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Lassoing a Whirlwind: Managing Flow on the Missouri River

By Larry Shepard 

 

When Casey and Jeff asked me to write a blog entry, I was staring at my screen saver which was a picture of a lake sturgeon isolated by the dramatic draw down of the river below Gavins Point dam near Yankton, South Dakota. Along with its more famous cousins, the pallid and shovelnose sturgeons, the lake sturgeon is a prehistoric fish struggling to survive in the altered environment of today’s Missouri River. How this interesting “Jurassic Park” specimen ended up in a pool of water in the Missouri River for folks to gawk at makes for an interesting story. 

Photo courtesy South Dakota Department of Game, Fish and Parks

It’s been an awfully dry summer this year but during the Summer of 2011, the Missouri River basin was saturated from a Spring rain, particularly the upper basin in North Dakota and Montana. Combined with a high snow pack and late season snows in the mountain ranges feeding Great Plains streams, atypical Spring rains produced record amounts of runoff into the six reservoirs managed by the Army Corps of Engineers.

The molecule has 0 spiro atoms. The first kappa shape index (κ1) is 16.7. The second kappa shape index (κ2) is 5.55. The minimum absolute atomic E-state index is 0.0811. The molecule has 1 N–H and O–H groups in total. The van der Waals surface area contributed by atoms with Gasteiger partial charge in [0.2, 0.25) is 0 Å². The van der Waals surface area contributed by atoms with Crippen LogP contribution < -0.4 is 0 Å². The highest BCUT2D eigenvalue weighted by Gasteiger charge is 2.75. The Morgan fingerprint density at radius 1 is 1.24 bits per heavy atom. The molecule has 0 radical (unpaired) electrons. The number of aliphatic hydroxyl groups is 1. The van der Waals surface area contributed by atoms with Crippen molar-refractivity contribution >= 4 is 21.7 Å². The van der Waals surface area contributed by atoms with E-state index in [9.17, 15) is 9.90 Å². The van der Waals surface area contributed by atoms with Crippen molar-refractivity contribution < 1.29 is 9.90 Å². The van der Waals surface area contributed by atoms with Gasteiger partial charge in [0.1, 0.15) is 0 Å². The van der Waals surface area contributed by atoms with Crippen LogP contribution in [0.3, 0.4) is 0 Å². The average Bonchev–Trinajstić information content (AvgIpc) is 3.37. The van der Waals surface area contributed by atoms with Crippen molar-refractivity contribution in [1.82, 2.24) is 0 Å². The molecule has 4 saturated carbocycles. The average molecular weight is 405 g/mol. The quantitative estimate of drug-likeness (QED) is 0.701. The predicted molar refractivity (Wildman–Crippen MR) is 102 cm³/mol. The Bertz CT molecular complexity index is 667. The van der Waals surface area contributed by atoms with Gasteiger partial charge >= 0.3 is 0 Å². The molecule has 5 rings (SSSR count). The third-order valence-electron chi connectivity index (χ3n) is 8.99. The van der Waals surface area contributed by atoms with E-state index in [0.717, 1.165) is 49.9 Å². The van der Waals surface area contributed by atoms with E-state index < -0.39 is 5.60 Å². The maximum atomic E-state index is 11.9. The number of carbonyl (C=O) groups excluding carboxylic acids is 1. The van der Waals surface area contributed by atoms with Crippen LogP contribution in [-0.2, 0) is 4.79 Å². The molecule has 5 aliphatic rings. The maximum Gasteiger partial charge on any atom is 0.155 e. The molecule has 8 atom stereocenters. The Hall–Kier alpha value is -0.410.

In an effort to protect the infrastructure of the 1950s and 1960s era constructed dams holding back all this excess precipitation and to prevent dam over-topping and possible catastrophic failure, the Corps released water downstream into the lower basin. Normal releases from Gavins Point (the southernmost dam) in mid- Summer are typically about 32,000 cubic feet per second (cfs), but in July 2011, Gavins passed about 160,000 cfs. That amount of water had never been released through the dam and its impact on the dam structures was unknown. 

http://farm4.static.flickr.com/3185/5833927841_3f68030c93.jpg 

The resulting high water levels innudated the floodplain, displacing residents and damaging crops and property. Levees built to restrict the river to a narrow channel could not hold back the larger volumes of river water, particularly those levees constructed close to the river bank creating ‘pinch points’ for river flow. Repeated failure of several levees, particularly at ‘pinch points’, during multiple high water events has caused the Corps to begin consideration of levee ‘set-backs’ to address an unsustainable levee design which would also open up the floodplain to accommodate more river flow and improve aquatic habitat.